I think direct perception is related directly to the basic senses like vision, smell, touch, and taste. For example, when we eat a red chili, the way our tongue receives the flavor is direct perception. Generally, for most of us, this direct perception is interfered with by thought. Awareness, Attention, and perception are cognitive aspects of the mind.

Hope everyone understood.

What about mind? Is there direct perception of a thought, image, emotion?

Mind is nothing but the content of consciousness and thought is just a reflection of our consciousness subjected to the given situations.

When you talk to a person directly at some location, the image related to that situation is associated with the conversation you made and is recorded in the brain. Next time if you go to the same location, your brain will pop out all the information related to that location. In that process, if the mind is paying attention to the self inside, then there is no chance of thought. Otherwise, some sort of reaction will take place.

Paying attention to the self is called self-perception.

Hope you understand.

Making a choice involves memory as knowledge, experience, psychological time, and so on, doesn’t it?

As I see it, in deciding what to have for dinner, what colour to paint the walls, what clothes to wear, and so on — the mental process of choosing IS appropriate. There, it is appropriate to weigh, to measure, to compare to the known, and then to choose.

But this process of choice can’t be “transferred” to deciding what action to take under and for turmoil, depression, anger, fear, loneliness, isolation, conflict, anxiety, obligation, the pressures of duty, obligation, conformity, authority, the unconscious, and so on. There, we don’t see clearly, we don’t know what to do, what action to take and yet we blindly make choices.

“The complexity and subtlety of how things unfold” cannot be reduced or limited to the known. But isn’t it in the very process of making a choice — which is based on memory — that the complexity and subtlety of the whole is necessarily missed?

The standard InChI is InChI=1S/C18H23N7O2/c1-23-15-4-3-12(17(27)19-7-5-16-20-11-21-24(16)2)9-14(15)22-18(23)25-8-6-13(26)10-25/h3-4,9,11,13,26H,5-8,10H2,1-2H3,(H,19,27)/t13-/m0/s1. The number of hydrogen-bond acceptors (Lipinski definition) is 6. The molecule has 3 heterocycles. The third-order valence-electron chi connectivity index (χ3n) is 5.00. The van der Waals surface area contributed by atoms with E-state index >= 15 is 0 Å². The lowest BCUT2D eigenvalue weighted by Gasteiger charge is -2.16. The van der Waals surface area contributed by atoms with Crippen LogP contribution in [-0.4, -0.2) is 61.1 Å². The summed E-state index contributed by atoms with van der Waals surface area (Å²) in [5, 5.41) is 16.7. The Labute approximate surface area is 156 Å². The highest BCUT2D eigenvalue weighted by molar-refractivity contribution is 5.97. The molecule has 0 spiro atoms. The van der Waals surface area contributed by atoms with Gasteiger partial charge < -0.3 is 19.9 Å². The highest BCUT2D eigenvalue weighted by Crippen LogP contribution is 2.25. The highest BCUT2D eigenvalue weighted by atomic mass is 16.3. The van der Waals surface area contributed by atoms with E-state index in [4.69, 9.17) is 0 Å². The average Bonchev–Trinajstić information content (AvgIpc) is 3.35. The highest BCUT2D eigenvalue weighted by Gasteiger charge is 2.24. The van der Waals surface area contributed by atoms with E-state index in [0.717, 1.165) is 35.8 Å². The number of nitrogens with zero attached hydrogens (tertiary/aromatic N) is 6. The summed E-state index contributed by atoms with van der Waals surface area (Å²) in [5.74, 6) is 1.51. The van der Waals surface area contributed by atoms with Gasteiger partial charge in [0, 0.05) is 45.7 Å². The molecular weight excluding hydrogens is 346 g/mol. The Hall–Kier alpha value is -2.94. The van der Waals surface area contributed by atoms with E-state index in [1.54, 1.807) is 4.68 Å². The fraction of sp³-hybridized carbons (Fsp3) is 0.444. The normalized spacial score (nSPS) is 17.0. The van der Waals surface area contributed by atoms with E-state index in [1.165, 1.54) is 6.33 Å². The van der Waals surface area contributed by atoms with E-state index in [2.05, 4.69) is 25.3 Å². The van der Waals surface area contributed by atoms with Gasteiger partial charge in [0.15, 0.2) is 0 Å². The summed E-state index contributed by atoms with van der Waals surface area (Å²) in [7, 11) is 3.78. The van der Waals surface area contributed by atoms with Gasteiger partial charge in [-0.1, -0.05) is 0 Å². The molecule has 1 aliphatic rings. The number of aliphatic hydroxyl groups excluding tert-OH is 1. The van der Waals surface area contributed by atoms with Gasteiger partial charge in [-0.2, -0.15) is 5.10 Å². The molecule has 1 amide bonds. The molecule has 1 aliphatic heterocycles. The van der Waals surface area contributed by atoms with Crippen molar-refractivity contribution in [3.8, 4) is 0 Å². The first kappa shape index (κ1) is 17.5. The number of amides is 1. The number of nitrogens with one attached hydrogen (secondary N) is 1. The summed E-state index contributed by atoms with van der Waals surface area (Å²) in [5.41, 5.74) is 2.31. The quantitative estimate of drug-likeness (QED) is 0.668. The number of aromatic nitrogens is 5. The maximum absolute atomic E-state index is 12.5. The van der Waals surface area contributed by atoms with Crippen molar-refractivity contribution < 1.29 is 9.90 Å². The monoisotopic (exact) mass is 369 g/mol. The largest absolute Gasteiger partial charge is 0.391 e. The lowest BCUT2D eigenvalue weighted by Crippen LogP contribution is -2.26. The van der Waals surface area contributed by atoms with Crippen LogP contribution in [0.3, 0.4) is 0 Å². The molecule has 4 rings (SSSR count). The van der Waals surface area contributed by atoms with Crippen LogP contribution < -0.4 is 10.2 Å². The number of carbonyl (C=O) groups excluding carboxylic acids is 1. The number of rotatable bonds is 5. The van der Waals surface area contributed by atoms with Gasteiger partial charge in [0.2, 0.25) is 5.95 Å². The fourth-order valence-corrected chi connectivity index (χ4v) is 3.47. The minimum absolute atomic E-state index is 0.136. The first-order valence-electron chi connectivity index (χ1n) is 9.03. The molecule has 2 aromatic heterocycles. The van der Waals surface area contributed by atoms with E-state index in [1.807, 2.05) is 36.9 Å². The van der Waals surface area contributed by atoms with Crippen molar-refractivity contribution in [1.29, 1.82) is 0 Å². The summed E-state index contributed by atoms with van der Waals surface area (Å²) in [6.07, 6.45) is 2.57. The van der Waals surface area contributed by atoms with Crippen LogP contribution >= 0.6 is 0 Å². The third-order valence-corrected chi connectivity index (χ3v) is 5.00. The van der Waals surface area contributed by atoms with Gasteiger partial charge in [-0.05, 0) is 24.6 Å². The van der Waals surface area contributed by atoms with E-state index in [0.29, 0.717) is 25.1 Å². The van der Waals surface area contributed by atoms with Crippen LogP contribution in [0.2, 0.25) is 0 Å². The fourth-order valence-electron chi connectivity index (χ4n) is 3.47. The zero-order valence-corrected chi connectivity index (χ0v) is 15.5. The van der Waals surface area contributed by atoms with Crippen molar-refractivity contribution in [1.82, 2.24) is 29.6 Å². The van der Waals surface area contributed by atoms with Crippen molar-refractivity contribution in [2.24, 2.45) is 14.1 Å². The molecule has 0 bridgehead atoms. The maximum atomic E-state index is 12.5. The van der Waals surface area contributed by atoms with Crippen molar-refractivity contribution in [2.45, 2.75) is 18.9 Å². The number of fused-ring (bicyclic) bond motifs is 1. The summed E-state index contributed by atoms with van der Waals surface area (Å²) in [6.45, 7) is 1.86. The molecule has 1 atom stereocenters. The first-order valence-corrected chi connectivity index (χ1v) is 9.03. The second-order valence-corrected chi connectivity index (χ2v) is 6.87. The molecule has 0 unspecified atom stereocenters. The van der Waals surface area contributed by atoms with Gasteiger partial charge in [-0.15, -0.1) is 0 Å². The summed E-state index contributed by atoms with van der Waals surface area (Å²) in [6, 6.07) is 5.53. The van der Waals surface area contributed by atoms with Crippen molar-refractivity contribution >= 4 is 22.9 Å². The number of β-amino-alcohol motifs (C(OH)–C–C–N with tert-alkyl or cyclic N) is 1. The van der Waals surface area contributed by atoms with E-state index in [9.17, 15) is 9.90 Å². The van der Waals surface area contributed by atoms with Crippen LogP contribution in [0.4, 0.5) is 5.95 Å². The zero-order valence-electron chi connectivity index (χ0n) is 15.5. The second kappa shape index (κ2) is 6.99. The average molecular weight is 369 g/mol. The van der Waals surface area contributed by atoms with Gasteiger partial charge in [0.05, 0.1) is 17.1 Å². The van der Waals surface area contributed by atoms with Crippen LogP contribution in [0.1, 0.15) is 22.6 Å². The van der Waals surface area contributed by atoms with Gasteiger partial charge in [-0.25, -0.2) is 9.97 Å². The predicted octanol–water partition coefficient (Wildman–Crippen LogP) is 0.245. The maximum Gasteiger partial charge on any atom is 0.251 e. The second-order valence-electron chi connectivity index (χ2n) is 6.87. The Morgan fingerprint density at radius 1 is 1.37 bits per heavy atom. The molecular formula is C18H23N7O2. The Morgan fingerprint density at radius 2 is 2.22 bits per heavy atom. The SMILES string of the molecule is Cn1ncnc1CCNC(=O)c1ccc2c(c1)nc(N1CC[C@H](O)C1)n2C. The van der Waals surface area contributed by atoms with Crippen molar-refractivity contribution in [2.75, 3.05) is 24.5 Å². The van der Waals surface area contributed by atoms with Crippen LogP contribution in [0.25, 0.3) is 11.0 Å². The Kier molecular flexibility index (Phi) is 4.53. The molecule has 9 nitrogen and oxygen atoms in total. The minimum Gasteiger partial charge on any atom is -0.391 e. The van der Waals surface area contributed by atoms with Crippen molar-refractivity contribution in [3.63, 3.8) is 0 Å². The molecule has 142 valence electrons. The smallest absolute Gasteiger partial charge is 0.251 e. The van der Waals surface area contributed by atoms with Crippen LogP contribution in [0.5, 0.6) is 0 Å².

It is in facing chaos or disorder — inner and outer — that we feel pressured to choose, to make the right decision. In a state of chaos, can the self choose action wisely by sifting through time, knowledge, memory?

Awareness is not a choice and it neither includes or excludes and yet action is choicelessly engendered where there is awareness. No?

1 Like

Can one have a direct perception of a mental object (thought, image, ego) in the same way one can have a direct perception of a sight, sound, smell, etc.?

Aren’t the “choices” we make in those situations a result of our conditioning? The choice depends on the ‘me’. We each have the ability to project a scenario, the brain has that ability. It has been useful for our survival. But when a scene is projected where the ‘me’ is in some situation, then it is the conditioning (the ‘me’) that determines the ‘reaction’ to that scene, to what could take place in that imaginary scene. It could be pleasure or pain or something in between. Can the ‘me’ die, leave the scene completely while the body still lives?

Yes, some people are very detached to observe the pattern in thoughts, emotions and such stuff. For doing critical tasks such understanding is necessary.

In my case it is on and off. :slightly_smiling_face: